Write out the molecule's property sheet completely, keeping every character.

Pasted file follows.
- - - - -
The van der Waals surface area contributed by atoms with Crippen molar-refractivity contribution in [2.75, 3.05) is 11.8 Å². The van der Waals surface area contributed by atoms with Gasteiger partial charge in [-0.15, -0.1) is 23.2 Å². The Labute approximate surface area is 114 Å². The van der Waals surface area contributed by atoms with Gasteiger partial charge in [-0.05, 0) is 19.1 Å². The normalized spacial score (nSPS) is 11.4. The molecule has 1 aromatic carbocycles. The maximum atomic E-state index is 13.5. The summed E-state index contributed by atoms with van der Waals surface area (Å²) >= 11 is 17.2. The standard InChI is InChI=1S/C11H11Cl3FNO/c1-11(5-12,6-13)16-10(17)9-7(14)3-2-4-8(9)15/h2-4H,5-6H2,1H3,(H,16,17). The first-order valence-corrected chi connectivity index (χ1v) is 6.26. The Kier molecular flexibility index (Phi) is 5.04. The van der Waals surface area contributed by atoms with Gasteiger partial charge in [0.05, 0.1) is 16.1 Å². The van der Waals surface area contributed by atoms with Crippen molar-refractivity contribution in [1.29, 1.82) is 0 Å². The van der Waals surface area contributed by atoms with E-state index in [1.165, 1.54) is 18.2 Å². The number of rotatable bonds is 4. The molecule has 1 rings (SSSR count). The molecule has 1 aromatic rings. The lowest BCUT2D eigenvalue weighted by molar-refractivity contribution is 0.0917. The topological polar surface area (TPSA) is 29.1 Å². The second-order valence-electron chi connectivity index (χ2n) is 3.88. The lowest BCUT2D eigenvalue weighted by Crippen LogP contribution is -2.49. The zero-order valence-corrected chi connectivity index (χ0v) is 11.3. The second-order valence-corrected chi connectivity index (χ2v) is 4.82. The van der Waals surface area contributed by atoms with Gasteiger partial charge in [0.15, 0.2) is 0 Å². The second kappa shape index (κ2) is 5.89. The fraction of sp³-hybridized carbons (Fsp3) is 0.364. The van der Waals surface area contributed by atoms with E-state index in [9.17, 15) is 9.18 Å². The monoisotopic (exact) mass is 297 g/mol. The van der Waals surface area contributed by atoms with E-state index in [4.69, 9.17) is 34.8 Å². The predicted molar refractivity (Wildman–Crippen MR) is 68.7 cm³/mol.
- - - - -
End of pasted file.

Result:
The van der Waals surface area contributed by atoms with Crippen molar-refractivity contribution in [2.75, 3.05) is 11.8 Å². The van der Waals surface area contributed by atoms with Gasteiger partial charge in [-0.15, -0.1) is 23.2 Å². The Labute approximate surface area is 114 Å². The van der Waals surface area contributed by atoms with Gasteiger partial charge in [-0.05, 0) is 19.1 Å². The normalized spacial score (nSPS) is 11.4. The molecule has 1 aromatic carbocycles. The maximum atomic E-state index is 13.5. The summed E-state index contributed by atoms with van der Waals surface area (Å²) >= 11 is 17.2. The standard InChI is InChI=1S/C11H11Cl3FNO/c1-11(5-12,6-13)16-10(17)9-7(14)3-2-4-8(9)15/h2-4H,5-6H2,1H3,(H,16,17). The first-order valence-corrected chi connectivity index (χ1v) is 6.26. The Kier molecular flexibility index (Phi) is 5.04. The van der Waals surface area contributed by atoms with Gasteiger partial charge in [0.05, 0.1) is 16.1 Å². The van der Waals surface area contributed by atoms with Crippen molar-refractivity contribution in [1.29, 1.82) is 0 Å². The van der Waals surface area contributed by atoms with E-state index in [1.165, 1.54) is 18.2 Å². The number of rotatable bonds is 4. The molecule has 1 rings (SSSR count). The molecule has 1 aromatic rings. The lowest BCUT2D eigenvalue weighted by molar-refractivity contribution is 0.0917. The topological polar surface area (TPSA) is 29.1 Å². The second-order valence-electron chi connectivity index (χ2n) is 3.88. The lowest BCUT2D eigenvalue weighted by Crippen LogP contribution is -2.49. The zero-order valence-corrected chi connectivity index (χ0v) is 11.3. The second-order valence-corrected chi connectivity index (χ2v) is 4.82. The van der Waals surface area contributed by atoms with Gasteiger partial charge in [0.15, 0.2) is 0 Å². The second kappa shape index (κ2) is 5.89. The fraction of sp³-hybridized carbons (Fsp3) is 0.364. The van der Waals surface area contributed by atoms with E-state index in [9.17, 15) is 9.18 Å². The monoisotopic (exact) mass is 297 g/mol. The van der Waals surface area contributed by atoms with E-state index in [4.69, 9.17) is 34.8 Å². The predicted molar refractivity (Wildman–Crippen MR) is 68.7 cm³/mol.